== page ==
Graphcore at SC19 Dropping Eye-catching Feature for Production

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Production Graphcore C2 IPU PCIe Card At SC19
Production Graphcore C2 IPU PCIe Card At SC19

If you were to make a list of the top 3 AI hardware startups with products today, Graphcore would easily make it to our list. At Dell Tech World 2019, STH got Hands-on With a Graphcore C2 IPU PCIe Card. It was apparently just sitting at a booth and most attendees had no idea what it was. At Supercomputing 2019 (SC19), STH saw not just a card, but multiple Graphcore C2 IPU systems. We also found out that the Graphcore cards dropped one of our favorite features.

Graphcore C2 IPU at SC19

At SC19, there were several Graphcore C2 IPU PCIe systems with 8x of the PCIe cards installed. Here is a Dell EMC DSS8440 with eight cards installed in a partner’s booth:

Dell EMC DSS8440 At SC19 With 8x Graphcore C2 IPUs No Connectors
Dell EMC DSS8440 At SC19 With 8x Graphcore C2 IPUs No Connectors

The Dell booth had a similar setup, except with the PCIe Gen4-based bridges installed. The DSS8440 can handle 10x NVIDIA Tesla V100’s or GPUs, similar to what we did in our DeepLearning11 10x GPU Server, but the inter-GPU communication happens via PCIe. With Graphcore’s PCIe solution, these top-of-card links create a fabric which means inter-IPU traffic happens without hitting the underlying PCIe host. Instead, PCIe is used for IPU to host CPU, memory, and peripheral communication. This topology limits the Dell EMC DSS8440 with Graphcore IPUs to 8 cards.

Dell EMC DSS8440 At SC19 With 8x Graphcore C2 IPUs
Dell EMC DSS8440 At SC19 With 8x Graphcore C2 IPUs

Each card has two Colossus GC2 processors onboard. You can see the basic diagram of the C2 cards including the two chips and top IPU-Links below:

Graphcore C2 IPU Card Features
Graphcore C2 IPU Card Features

Graphcore claims that the 300W C2 cards can do 200TFLOPS of mixed precision using both GC2 chips. Each of the two onboard GC2 IPUs has 1,216 IPU cores and 300MB of memory. This is key to how Graphcore is getting massive performance from its solutions.

Many of our readers will have noticed by now a striking visual change for the cards. At Dell Tech World 2019 the cards had an absolutely striking visual appearance on their airflow guides.

Graphcore At DTW On Cardboard Stand
Graphcore At DTW 19 On Cardboard Stand

The production PCIe cards are more mundane with a black and white image. Our Editor-in-Chief, Patrick, asked about the change. He said, “Graphcore made this change because the more colorful model was harder to produce resistant to heat during operation. They simplified the cards to make them easier to manufacture which makes sense since few will be seen outside of show floors.”

Production Graphcore C2 IPU PCIe Card At SC19
Production Graphcore C2 IPU PCIe Card At SC19

While the PCIe cards are interesting, we think Graphcore is looking to higher power parts. The company has been associated with Facebook’s OAM form factor from the start. As the Open Compute Project’s OAI gets ready to kick into full gear with platforms like the Inspur OAM UBB, we are going to see accelerators in OAM form factors gain in popularity. Graphcore is specifically calling the product at SC19 the “C2 IPU-Processor PCIe card” likely because the company is planning to offer an OAM solution in the future.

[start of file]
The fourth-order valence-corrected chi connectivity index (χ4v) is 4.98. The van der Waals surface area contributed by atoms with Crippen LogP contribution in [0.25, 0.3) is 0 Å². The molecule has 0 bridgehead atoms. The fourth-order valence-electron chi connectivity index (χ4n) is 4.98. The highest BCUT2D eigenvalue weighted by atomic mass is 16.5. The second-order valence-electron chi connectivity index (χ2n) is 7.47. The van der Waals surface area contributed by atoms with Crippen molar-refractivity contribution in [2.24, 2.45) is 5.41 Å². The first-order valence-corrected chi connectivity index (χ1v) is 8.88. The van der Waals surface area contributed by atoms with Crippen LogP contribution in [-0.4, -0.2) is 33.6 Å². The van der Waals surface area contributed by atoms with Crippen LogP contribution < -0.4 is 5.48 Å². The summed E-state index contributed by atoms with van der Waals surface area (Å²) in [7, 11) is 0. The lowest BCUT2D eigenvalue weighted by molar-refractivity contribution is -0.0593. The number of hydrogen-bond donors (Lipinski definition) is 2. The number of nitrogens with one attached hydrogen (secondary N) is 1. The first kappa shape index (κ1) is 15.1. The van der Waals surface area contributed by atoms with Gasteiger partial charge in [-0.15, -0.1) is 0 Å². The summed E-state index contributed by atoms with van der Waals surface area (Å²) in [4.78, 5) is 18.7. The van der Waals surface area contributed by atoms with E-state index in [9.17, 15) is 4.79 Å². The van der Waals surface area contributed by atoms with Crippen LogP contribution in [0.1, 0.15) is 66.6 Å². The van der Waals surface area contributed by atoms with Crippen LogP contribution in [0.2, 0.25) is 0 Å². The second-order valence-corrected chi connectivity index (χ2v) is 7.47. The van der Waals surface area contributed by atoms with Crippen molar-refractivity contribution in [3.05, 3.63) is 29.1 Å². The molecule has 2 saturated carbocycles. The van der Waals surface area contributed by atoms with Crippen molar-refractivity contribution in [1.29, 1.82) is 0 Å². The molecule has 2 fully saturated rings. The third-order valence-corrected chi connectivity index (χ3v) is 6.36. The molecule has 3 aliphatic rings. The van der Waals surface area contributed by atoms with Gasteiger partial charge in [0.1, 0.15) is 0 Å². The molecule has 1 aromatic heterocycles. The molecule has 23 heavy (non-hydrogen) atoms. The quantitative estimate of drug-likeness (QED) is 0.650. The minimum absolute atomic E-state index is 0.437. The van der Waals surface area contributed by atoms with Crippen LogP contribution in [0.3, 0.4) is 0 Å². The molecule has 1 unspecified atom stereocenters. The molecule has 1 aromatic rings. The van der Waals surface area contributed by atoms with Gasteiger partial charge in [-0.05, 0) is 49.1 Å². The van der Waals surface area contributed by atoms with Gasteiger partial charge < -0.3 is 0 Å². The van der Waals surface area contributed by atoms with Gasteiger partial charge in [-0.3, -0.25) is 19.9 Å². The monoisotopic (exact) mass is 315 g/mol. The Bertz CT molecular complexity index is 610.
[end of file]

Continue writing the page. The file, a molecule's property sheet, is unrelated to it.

Final Words

These cards are designed to sit in 4U chassis, in data centers, where if all goes well nobody will ever see them. Still, there was something absolutely striking about the old air shroud design that absolutely differentiated the cards versus the NVIDIA Tesla V100’s as you can see in our Inspur Systems NF5468M5 Review (PCIe) or our DeepLearning12 (SXM2) build. Since the paint was detrimental to the performance of the product, Graphcore made the right decision to drop the design. Until next time, here is a video with the old design.

The bigger impact story is, of course, that we are seeing not just production Graphcore C2  IPUs, but we are also seeing more Dell EMC DSS 8440 servers with these shown at industry events, including at partner booths.

5 COMMENTS

  1. There still is no fundamental understanding as to the ease of development for these cards.
    There still is no fundamental and sound review of how they stack up against a well formed competition.
    > Each of the two onboard GC2 IPUs has 1,216 IPU cores and 300MB of memory.
    300MB of SOC memory with no other onboard memory.
    The biggest issue with training models is other things machine learning related is the size of the model.
    So, clearly Graphcore has gone off reservation with a potentially one off architecture that puts severe limitations on what kind of workflows it is optimized for and what types it would severely be brought to its knees. Again, still no disclosure as to the development environment.

    High speed interconnects between cards that bypass PCI-E are nothing new :
    https://www.nvidia.com/en-us/data-center/dgx-2/

    Intel just disclosed :
    https://www.servethehome.com/intel-xe-hpc-gpu-is-something-to-get-excited-about/
    https://www.servethehome.com/great-2021-intel-xeon-sapphire-rapids-with-xe-ponte-vecchio-gpu-and-oneapi-at-sc19/

    Intel is home to this market.
    AMD is seeking a home here.
    ARM is seeking a home. Big data providers already have their own TPU hardware.
    Nvidia is home here already and rapidly progressing its offering with a FULL formed Dev stack.

    What list are these guys on? There still has been no real-world disclosures/demos that establishes their product beyond vaporware. Please correct me if I’m wrong. Are they just hoping to be acquire-hired by dell or something?

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